The commercial statistics also fail to account for free e-reading, such as from public libraries, which continues to grow apace. The Digital Public Library of America and other sites and apps have millions of open ebooks, which are never chalked up as a sale.

Similarly, while surveys of the young continue to show their devotion to paper, yet other studies have shown that about half of those under 30 read an ebook in 2013, up from a quarter of Millennials in 2011—and that study is already dated. Indeed, most of the studies that highlight our love for print over digital are several years old (or more) at this point, a period in which large-format, high-resolution smartphone adoption (much better for reading) and new all-you-can-read ebook services, such as Oyster, Scribd, and Kindle Unlimited, have emerged. Nineteen percent of Millennials have already subscribed to one of these services, a number considered low by the American Press Institute, but which strikes me as remarkably high, and yet another contributing factor to the dark reading mystery.

I’m a historian, not a futurist, but I suspect that we’re not going to have to wait anywhere near forty years for ebooks to become predominant, and that the “plateau” is in part a mirage. That may cause some hand-wringing among book traditionalists, an emotion that is understandable: books are treasured artifacts of human expression. But in our praise for print we forget the great virtues of digital formats, especially the ease of distribution and greater access for all—if done right.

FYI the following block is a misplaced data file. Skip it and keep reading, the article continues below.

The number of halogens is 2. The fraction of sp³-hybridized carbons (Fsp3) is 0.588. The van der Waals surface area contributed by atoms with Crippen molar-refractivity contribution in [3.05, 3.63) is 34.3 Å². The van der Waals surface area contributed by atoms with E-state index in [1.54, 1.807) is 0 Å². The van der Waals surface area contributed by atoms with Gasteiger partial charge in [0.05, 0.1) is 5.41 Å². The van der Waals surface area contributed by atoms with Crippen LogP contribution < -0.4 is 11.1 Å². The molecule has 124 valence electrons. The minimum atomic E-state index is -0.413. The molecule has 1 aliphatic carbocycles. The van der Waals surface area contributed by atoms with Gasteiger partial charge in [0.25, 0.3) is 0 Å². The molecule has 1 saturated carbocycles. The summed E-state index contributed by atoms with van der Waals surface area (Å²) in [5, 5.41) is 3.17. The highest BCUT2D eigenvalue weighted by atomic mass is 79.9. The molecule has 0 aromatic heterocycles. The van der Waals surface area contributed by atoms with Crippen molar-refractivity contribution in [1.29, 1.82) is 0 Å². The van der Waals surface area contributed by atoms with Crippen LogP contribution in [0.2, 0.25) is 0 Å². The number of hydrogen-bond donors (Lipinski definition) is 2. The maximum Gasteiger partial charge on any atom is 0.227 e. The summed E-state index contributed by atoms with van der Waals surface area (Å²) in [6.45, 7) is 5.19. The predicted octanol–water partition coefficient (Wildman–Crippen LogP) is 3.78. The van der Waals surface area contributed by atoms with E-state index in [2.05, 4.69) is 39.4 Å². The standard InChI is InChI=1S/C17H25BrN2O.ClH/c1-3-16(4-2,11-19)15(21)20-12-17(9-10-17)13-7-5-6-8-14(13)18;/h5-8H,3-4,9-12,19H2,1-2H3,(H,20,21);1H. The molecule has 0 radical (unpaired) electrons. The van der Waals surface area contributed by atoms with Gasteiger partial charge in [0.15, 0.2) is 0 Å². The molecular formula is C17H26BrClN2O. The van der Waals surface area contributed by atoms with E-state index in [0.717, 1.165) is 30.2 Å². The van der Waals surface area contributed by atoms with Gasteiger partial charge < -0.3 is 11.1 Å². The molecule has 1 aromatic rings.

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Books, Text Mining

A Conversation with Data: Prospecting Victorian Words and Ideas

[An open access, pre-print version of a paper by Fred Gibbs and myself for the Autumn 2011 volume of Victorian Studies. For the final version, please see Victorian Studies at Project MUSE.]

 

Introduction

“Literature is an artificial universe,” author Kathryn Schulz recently declared in the New York Times Book Review, “and the written word, unlike the natural world, can’t be counted on to obey a set of laws” (Schulz). Schulz was criticizing the value of Franco Moretti’s “distant reading,” although her critique seemed more like a broadside against “culturomics,” the aggressively quantitative approach to studying culture (Michel et al.). Culturomics was coined with a nod to the data-intensive field of genomics, which studies complex biological systems using computational models rather than the more analog, descriptive models of a prior era. Schulz is far from alone in worrying about the reductionism that digital methods entail, and her negative view of the attempt to find meaningful patterns in the combined, processed text of millions of books likely predominates in the humanities.

Historians largely share this skepticism toward what many of them view as superficial approaches that focus on word units in the same way that bioinformatics focuses on DNA sequences. Many of our colleagues question the validity of text mining because they have generally found meaning in a much wider variety of cultural artifacts than just text, and, like most literary scholars, consider words themselves to be context-dependent and frequently ambiguous. Although occasionally intrigued by it, most historians have taken issue with Google’s Ngram Viewer, the search company’s tool for scanning literature by n-grams, or word units. Michael O’Malley, for example, laments that “Google ignores morphology: it ignores the meanings of words themselves when it searches…[The] Ngram Viewer reflects this disinterest in meaning. It disambiguates words, takes them entirely out of context and completely ignores their meaning…something that’s offensive to the practice of history, which depends on the meaning of words in historical context.” (O’Malley)

Such heated rhetoric—probably inflamed in the humanities by the overwhelming and largely positive attention that culturomics has received in the scientific and popular press—unfortunately has forged in many scholars’ minds a cleft between our beloved, traditional close reading and untested, computer-enhanced distant reading. But what if we could move seamlessly between traditional and computational methods as demanded by our research interests and the evidence available to us?